We think 2012 will see a rebellion of the people. On the economic front, they will likely repudiate the financial status quo, with an increasing run on deposits, perhaps even at a worldwide scale. On the political front, we will see a fight to retake democracy. In Europe, that may mean not just the fall of the Euro but also of the European Union. In the US, the rise of Ron Paul and if not him, his ideas, may create a serious schism in the Republican Party, in favour of Obama’s re-election. In China, the rebellion should proceed at a slower pace, but steady nonetheless, as prices increase.
Back to a shorter term view, as the reader is already aware, yesterday the long term (3 year) refinancing operation resulted in almost Eur489 billion being borrowed by 523 banks. A lot has been said and written. All we want to add here today is this: We must keep in mind that all this does is to prevent the further sale of assets (sovereign) by Euro banks. Nothing else. If sovereign ratings are further downgraded, the respective losses will still have an impact. If fiscal deficits persist in the Eurozone, the value of the sovereign debt will fall and will still have an impact. If investors are further affected by the Greek situation, the value of sovereign debt will fall and will still have an impact. As you see, the substance of the problem remains alive. All eyes will be on the Fed, which will have no alternative but to remain financing the rest of the world via currency swaps.
This situation however leaves us with uncertainty and uncertainty breeds volatility. Gold and the rest of the risky assets will have a hard time.
We wish you all a prosperous 2012!
All the best,
Published on December 12th 2011
…When the Fed intervenes, it indirectly lends to Eurozone banks, through the ECB. Capital does not leave the US. Dollars are printed instead and the US dollar depreciates. On November 30th, upon the Fed’s announcement at 8am, the Euro gained two cents vs. the US dollar. As no capital is transferred, no further savings are required to sustain the Eurozone and the misallocation of resources continues, because no loans are sold…
Click here to read this article in pdf format: december-12-2011
By now, we assume our readers are acquainted with the tragicomic nature of the political events last week. Mario Draghi, the head of the European Central Bank (ECB), during the press conference on Thursday, said that he had been misinterpreted: The ECB was not going to monetize EU sovereign debt. And if he ever was to, it was going to be only after a consistent fiscal pact was agreed upon by the Euro-zone members. Of course, he raised the bar to impossible heights. With that, gold dropped like a stone, markets sold off and 24 hours later, the EU summit ended up with the United Kingdom taking the first steps to abandon the European Union. The rest of the members, agreed that they will agree to very strict fiscal rules, approved or disapproved by a European bureaucracy, which nobody voted for nor has the ability to remove from power. In other words, democracy in the European Union, as we know it, formally died last Friday.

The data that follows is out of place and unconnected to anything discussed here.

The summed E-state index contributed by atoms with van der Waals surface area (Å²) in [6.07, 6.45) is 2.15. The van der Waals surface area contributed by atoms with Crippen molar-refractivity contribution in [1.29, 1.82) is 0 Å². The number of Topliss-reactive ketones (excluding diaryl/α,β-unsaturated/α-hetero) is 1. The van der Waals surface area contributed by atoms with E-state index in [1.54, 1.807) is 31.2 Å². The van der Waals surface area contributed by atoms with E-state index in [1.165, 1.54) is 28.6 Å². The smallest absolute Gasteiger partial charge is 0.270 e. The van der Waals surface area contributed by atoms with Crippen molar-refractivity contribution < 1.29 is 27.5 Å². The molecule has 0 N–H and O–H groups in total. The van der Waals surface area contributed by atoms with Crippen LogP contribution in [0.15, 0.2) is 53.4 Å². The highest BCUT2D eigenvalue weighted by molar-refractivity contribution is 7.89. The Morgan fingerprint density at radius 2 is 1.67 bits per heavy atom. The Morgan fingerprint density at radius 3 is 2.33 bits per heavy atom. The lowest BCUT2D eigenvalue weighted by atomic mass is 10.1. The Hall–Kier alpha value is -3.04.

How will the markets react to this? We don’t know and the action in what remains of this year is not a good indicator. We suspect (and hope) that time has been bought till the bond auctions of 2012 take place, in January.
But this is not what we want to discuss today. Today, we want to graphically show the macroeconomic impact of the US dollar swaps extended by the Fed. They are indeed a form of quantitative easing. The action taken two weeks ago to bring from OIS+100bps to OIS+50bps (OIS = overnight index swap) the rate charged on US dollar liquidity lines resulted in over $52BN taken by Eurozone banks from the ECB, last week. This, friends, is Quantitative Easing 3. And below, we explain why.
Let’s first begin by looking at what occurs if there is no intervention from the Fed:
As the figure above shows, we see that in step 1, given the default risk of sovereign debt held by Eurozone banks, capital leaves the Eurozone, appreciating the US dollar. Because these banks have liabilities in US dollars and take deposits in Euros, this mismatch and the devaluation of the Euro deteriorates the risk profile of the Eurozone banks.
Eurozone banks are forced to sell US dollar loans, shown on step 2. As they sell them below par, these banks have to book losses. The non-Eurozone banks that purchase these loans cannot book immediate gains. After all, we live in a fiat currency world, and banks simply let their loans amortize. There’s no mark to market! With these purchases, capital re-enters the Eurozone, depreciating the US dollar. In the end, there is no credit crunch. Borrowers don’t suffer, because ownership of the loans is only transferred. This is neutral to sovereign risk. Going forward, if the sovereigns don’t improve their risk profile, lending capacity will be constrained.
In the end, an adjustment took place: In the FX market, in the value of the bank capital of Eurozone banks and in the amount of capital being transferred from outside the Eurozone to the Eurozone.
Now, let’s look at what occurs when the Fed extends US dollar liquidity lines. As you will see, the adjustment is delayed.